Note: the author of the Benford analysis on US stocks has (at least temporarily) recanted: "D'oh, I've discovered an error in my original calculation on Benford's law. I will post a revised analysis when I'm confident in its accuracy, but in the meantime I'm keeping this post up for the public record only. The results and conclusions below are not to be trusted." (http://econerdfood.blogspot.com/2011/10/benfords-law-and-decreasing-reliability.html). Ahh, the dangers of non-peer reviewed material ...
As we’ve previously seen, Benford’s law – one of the odder practical truths revealed by statistics – is a great tool for identifying fraudulent accounting, a good indicator that’s there’s something afoot in the footnotes. Now, though, we have a couple of new examples of forensic analysis using the technique, and they don’t make comfortable reading if you’re long of equities; or indeed anything other than sub-automatic weapons and a bricked-up cave.
So on one hand we have evidence suggesting that US corporations are systematically manipulating their accounts, and on the other that the real depth of the issues in the Eurozone are yet to be revealed. If true, we’re a long way from resolution of this particular, and peculiar bust.
To recap: Benford’s law says that in naturally occurring data the leading digit is most often 1 and least often 9, descending in frequency as the numbers rise. This doesn’t work for all data – human height is distributed according to the familiar Bell curve or normal distribution, for instance – but is common in other areas. In particular Benford’s law rules in financial accounting. So, for instance, more companies earn between 100 million and 199 million than between 200 million and 299 million and so on.
Of course, when humans start manipulating and fabricating data they generally try to do so by randomising it. A typical made-up set of numbers will not follow a Benford-style exponential distribution and can therefore be detected. This paper by Durtschi, Hillison and Pacini explains the background and gives a real forensic example:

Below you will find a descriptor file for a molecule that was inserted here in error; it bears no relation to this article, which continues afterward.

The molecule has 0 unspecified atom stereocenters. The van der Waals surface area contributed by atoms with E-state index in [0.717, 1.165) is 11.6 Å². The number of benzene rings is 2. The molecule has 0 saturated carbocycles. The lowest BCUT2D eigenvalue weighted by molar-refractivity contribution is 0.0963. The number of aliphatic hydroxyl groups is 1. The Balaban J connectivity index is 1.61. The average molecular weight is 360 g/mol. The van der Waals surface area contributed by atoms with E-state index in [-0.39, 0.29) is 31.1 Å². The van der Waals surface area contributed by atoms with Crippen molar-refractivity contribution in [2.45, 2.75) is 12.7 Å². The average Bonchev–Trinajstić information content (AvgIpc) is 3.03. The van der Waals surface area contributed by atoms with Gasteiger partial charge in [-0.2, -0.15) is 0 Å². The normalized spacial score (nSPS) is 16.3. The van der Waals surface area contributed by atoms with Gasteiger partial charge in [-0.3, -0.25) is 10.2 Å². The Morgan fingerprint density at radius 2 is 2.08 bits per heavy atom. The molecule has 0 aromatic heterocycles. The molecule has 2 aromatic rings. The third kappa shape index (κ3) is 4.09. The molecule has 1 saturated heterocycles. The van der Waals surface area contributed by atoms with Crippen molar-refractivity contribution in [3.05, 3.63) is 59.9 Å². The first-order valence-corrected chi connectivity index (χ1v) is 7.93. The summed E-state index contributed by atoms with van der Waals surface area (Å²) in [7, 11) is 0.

“When the details of the account were inspected, it was apparent that many more refund checks of just over £1,000 had been written than in the previous period ... A subsequent detailed examination of the account, however, uncovered that the financial officer had created bogus shell insurance companies in her own name and was writing large refund checks to those shell companies”.
The application of Benford’s isn’t always so simple, though. When Paul Kedrosky analysed Bernie Madoff’s returns he determined:
“Bernie Madoff’s results, far from being pulled from his hat, showed every sign of having been generated by a randomizing algorithm. My analysis suggested that – based on Benford’s Law fit – his results would have passed muster in terms of looking sufficiently random to be real.”
Basically, Madoff’s data so perfectly matched Benford that it should have been suspect for the opposite reasons you might have expected. So Benford’s law is a useful tool but it’s especially useful where the perps aren’t really that smart. So you’d probably reckon that EU finance ministers and corporate CFOs were likely to fall foul of it. And it appears you’d be right.
Earlier this year Bernhard Rauch, Max Göttsche, Gernot Brähler and Stefan Engel published an eye-opening paper entitled Fact and Fiction in EU-Governmental Economic Data. Unfortunately this is only available from behind a paywall, but it’s a fascinating read, if you’re into horror stories. Unsuprisingly Greece was the biggest culprit. Of course the deviation of Greece from Benford’s law was pretty much guaranteed: the scale of Greece’s problems is staggering. Michael Lewis in his new book, Boomerang: Travels in the New Third World, puts the problem into context. The Greeks owe:
“About $1.2 trillion, or more than a quarter-million dollars for every working Greek.”
If you read on, preferably from behind the sofa, through your fingers, you get to:
“In just the past twelve years the wage bill of the Greek public sector has doubled in real terms – and that number doesn’t take into account the bribes collected by public officials. The average government job pays almost three times the average private-sector job. The national railroad has annual revenues of 100 million euros against an average wage bill of 400 million, plus 300 million euros in other expenses”.